Publishers Sue the Internet Archive Over its Open Library, Declare it a Pirate Site
Several major publishers have filed a copyright infringement lawsuit in a New York court targeting the Internet Archive's Open Library. According to the complaint, the project is a massive and willful infringement project that amounts to little more than a regular pirate site.
Back in March, the Internet Archive responded to the coronavirus pandemic by offering a new service to help "displaced learners".
Combining scanned books from three libraries, the Archive offered unlimited borrowing of more than a million books, so that people could continue to learn while in quarantine.
While the move was welcomed by those in favor of open access to education, publishers and pro-copyright groups slammed the decision, with some describing it as an attempt to bend copyright law and others declaring the project as mass-scale piracy.
Today, major publishers Hachette Book Group, Inc., HarperCollins Publishers LLC, John Wiley & Sons, Inc., and Penguin Random House LLC went to war with the project by filing a copyright infringement lawsuit against the Internet Archive and five 'Doe' defendants in a New York court.
See also: Lawsuit over online book lending could bankrupt Internet Archive
Previously: Internet Archive's Open Library Now Supports Full-Text Searches for All 4+ Million Items
Internet Archive Suspends E-Book Lending "Waiting Lists" During U.S. National Emergency
Authors Fume as Online Library "Lends" Unlimited Free Books
University Libraries Offer Online "Lending" of Scanned In-Copyright Books
(Score: 2) by bzipitidoo on Thursday June 04 2020, @09:26PM (2 children)
> Without copyright, they'd just find other work. If there's no money to be made
Whoa, hold on. That's the damaging assumption people are still making. Copyright is not the only way for artists to earn a living. We can compensate artists, and do it fairly and generously, without copyright.
> where piracy is next to impossible
Piracy will never be impossible. Copy protection and DRM is a feeble joke. Suppose for the sake of argument that there was DRM that actually worked. What is to stop someone from simply re-implementing the game? In the case of a book, it's ridiculously easy. Someone could simply type the words into a word processor as they read the book. It takes only a few dozen man-hours to transcribe a book. There is no way any conceivable DRM can stop that, short of taking computers back from the people and locking them down so tightly that an attempt at transcription would be detected and the effort blocked. Even then, every computer in the world would have to be monitored, and every existing and functional old computer from the free times before this hypothetical Great Lockdown would have to be disabled, and to make extra sure, confiscated. And even if that was somehow accomplished, people could still cobble together a printing press, or even write it all down with pen and paper, or, some can just memorize the whole thing.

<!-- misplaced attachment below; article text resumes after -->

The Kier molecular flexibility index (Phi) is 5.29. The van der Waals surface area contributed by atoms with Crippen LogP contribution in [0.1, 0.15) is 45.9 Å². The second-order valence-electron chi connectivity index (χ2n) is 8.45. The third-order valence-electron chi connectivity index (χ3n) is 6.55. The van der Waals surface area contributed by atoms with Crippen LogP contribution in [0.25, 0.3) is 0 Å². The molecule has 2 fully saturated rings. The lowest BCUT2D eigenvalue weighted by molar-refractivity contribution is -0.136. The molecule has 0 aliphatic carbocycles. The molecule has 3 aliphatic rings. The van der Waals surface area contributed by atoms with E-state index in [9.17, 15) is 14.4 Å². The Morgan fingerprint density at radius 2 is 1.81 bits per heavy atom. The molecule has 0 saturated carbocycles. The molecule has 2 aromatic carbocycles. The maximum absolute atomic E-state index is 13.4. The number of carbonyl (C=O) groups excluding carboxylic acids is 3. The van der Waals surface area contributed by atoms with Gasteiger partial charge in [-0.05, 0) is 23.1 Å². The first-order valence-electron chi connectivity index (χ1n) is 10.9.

> What sort of alternative to copyright do you propose?
In a word, crowdfunding. Patronage, but not by the nobility as was done centuries ago, but by the public. Other avenues of compensation are endorsements, advertising, prize money, and live performances.
Another big right that could be feasible to enforce would be a sort of "performance" or "use" right, so that, for instance, an author could still demand compensation from anyone who wants to make a movie out of their book, or a musician could collect from restaurants wanting to play their music. Currently, copyright is used to do that, but I see no reason why that can't be handled with some other, more specific legal instrument. Copyright is too blunt.
Our non-copyright dependent systems for compensating artists are, as yet, primitive and small scale. Improving them is what publishers should work on, not these foolish and wasteful efforts to stop progress in the sciences so that copyright can continue to function because copying remains unreasonably hard to do.
Keep in mind that the only reason copyright works now is public sufferance. If people were really determined not to honor any copyrights at all, it would die instantly. People often pay for copyrighted works not because they are forced to do so, but because they honestly want to support the artists. A shame that the publishing industry sucks up roughly 95% of that money, passing on a miserly and pathetic 5% to the artists. Floods of money promote waste and inefficiency, and refusal to change and improve, and so it has.
(Score: 2) by Wootery on Friday June 05 2020, @09:54AM (1 child)
There's at least one: games consoles. Modern consoles are holding up very well against hackers' attempts to subvert their DRM.
The fact that it costs tens of millions of dollars to implement a modern game, of course!
Agreed. It's impossible by nature to implement effective DRM for video, books, music, or audiobooks. It reduces down to the basic analog/digital distinction: people already have the ability to record, and you can't take that away by encrypting your media. Interactive media is a different beast though.